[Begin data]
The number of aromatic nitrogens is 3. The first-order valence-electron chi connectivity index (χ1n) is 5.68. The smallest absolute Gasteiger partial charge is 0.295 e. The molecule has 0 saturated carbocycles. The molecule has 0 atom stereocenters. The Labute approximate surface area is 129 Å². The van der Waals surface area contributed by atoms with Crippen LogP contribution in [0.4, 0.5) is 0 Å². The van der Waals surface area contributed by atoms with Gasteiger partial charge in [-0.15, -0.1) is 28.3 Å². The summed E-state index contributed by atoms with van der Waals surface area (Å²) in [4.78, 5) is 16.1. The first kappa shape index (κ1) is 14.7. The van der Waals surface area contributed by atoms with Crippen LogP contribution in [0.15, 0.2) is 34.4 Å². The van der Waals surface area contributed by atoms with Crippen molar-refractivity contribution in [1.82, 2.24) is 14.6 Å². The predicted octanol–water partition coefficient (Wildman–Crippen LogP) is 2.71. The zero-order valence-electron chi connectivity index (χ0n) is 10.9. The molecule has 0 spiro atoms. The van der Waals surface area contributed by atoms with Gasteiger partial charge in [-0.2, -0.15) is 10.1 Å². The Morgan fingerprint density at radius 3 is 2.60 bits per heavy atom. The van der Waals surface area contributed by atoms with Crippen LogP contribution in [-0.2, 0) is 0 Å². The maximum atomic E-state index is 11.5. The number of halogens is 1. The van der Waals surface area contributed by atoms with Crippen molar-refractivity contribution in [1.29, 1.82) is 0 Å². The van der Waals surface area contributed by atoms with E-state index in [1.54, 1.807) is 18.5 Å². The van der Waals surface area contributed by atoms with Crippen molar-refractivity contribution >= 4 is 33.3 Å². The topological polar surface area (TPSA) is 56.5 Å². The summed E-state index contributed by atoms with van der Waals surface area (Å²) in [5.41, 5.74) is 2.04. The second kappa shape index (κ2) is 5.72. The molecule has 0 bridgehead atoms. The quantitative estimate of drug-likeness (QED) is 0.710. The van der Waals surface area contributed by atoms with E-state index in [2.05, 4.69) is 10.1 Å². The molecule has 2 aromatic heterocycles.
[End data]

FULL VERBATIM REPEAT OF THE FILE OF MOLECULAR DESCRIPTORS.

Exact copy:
The number of aromatic nitrogens is 3. The first-order valence-electron chi connectivity index (χ1n) is 5.68. The smallest absolute Gasteiger partial charge is 0.295 e. The molecule has 0 saturated carbocycles. The molecule has 0 atom stereocenters. The Labute approximate surface area is 129 Å². The van der Waals surface area contributed by atoms with Crippen LogP contribution in [0.4, 0.5) is 0 Å². The van der Waals surface area contributed by atoms with Gasteiger partial charge in [-0.15, -0.1) is 28.3 Å². The summed E-state index contributed by atoms with van der Waals surface area (Å²) in [4.78, 5) is 16.1. The first kappa shape index (κ1) is 14.7. The van der Waals surface area contributed by atoms with Crippen LogP contribution in [0.15, 0.2) is 34.4 Å². The van der Waals surface area contributed by atoms with Crippen molar-refractivity contribution in [1.82, 2.24) is 14.6 Å². The predicted octanol–water partition coefficient (Wildman–Crippen LogP) is 2.71. The zero-order valence-electron chi connectivity index (χ0n) is 10.9. The molecule has 0 spiro atoms. The van der Waals surface area contributed by atoms with Gasteiger partial charge in [-0.2, -0.15) is 10.1 Å². The Morgan fingerprint density at radius 3 is 2.60 bits per heavy atom. The van der Waals surface area contributed by atoms with Crippen LogP contribution in [-0.2, 0) is 0 Å². The maximum atomic E-state index is 11.5. The number of halogens is 1. The van der Waals surface area contributed by atoms with Crippen molar-refractivity contribution in [1.29, 1.82) is 0 Å². The van der Waals surface area contributed by atoms with E-state index in [1.54, 1.807) is 18.5 Å². The van der Waals surface area contributed by atoms with Crippen molar-refractivity contribution >= 4 is 33.3 Å². The topological polar surface area (TPSA) is 56.5 Å². The summed E-state index contributed by atoms with van der Waals surface area (Å²) in [5.41, 5.74) is 2.04. The second kappa shape index (κ2) is 5.72. The molecule has 0 bridgehead atoms. The quantitative estimate of drug-likeness (QED) is 0.710. The van der Waals surface area contributed by atoms with E-state index in [2.05, 4.69) is 10.1 Å². The molecule has 2 aromatic heterocycles.